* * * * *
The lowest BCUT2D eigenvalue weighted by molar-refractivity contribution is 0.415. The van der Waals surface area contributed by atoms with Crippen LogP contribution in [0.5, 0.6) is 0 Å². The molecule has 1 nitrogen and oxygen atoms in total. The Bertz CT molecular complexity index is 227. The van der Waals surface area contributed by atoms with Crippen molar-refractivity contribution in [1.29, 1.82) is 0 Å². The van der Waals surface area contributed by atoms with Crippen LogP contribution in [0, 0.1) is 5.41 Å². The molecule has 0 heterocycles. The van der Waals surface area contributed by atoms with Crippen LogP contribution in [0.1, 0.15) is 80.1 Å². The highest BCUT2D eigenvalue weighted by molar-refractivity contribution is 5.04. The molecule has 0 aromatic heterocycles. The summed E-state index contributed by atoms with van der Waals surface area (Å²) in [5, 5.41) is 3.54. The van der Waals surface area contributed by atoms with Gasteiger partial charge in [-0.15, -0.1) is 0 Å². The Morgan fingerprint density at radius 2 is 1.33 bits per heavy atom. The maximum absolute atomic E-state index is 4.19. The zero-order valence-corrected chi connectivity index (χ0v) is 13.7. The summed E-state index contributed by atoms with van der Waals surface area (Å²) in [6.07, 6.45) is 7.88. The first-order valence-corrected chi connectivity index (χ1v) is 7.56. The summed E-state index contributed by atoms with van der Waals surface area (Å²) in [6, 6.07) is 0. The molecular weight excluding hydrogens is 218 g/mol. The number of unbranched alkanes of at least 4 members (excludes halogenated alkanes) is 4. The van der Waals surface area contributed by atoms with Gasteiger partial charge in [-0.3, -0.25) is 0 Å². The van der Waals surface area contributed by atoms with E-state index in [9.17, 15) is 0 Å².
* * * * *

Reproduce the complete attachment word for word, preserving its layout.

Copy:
The lowest BCUT2D eigenvalue weighted by molar-refractivity contribution is 0.415. The van der Waals surface area contributed by atoms with Crippen LogP contribution in [0.5, 0.6) is 0 Å². The molecule has 1 nitrogen and oxygen atoms in total. The Bertz CT molecular complexity index is 227. The van der Waals surface area contributed by atoms with Crippen molar-refractivity contribution in [1.29, 1.82) is 0 Å². The van der Waals surface area contributed by atoms with Crippen LogP contribution in [0, 0.1) is 5.41 Å². The molecule has 0 heterocycles. The van der Waals surface area contributed by atoms with Crippen LogP contribution in [0.1, 0.15) is 80.1 Å². The highest BCUT2D eigenvalue weighted by molar-refractivity contribution is 5.04. The molecule has 0 aromatic heterocycles. The summed E-state index contributed by atoms with van der Waals surface area (Å²) in [5, 5.41) is 3.54. The van der Waals surface area contributed by atoms with Gasteiger partial charge in [-0.15, -0.1) is 0 Å². The Morgan fingerprint density at radius 2 is 1.33 bits per heavy atom. The maximum absolute atomic E-state index is 4.19. The zero-order valence-corrected chi connectivity index (χ0v) is 13.7. The summed E-state index contributed by atoms with van der Waals surface area (Å²) in [6.07, 6.45) is 7.88. The first-order valence-corrected chi connectivity index (χ1v) is 7.56. The summed E-state index contributed by atoms with van der Waals surface area (Å²) in [6, 6.07) is 0. The molecular weight excluding hydrogens is 218 g/mol. The number of unbranched alkanes of at least 4 members (excludes halogenated alkanes) is 4. The van der Waals surface area contributed by atoms with Gasteiger partial charge in [-0.3, -0.25) is 0 Å². The van der Waals surface area contributed by atoms with E-state index in [9.17, 15) is 0 Å².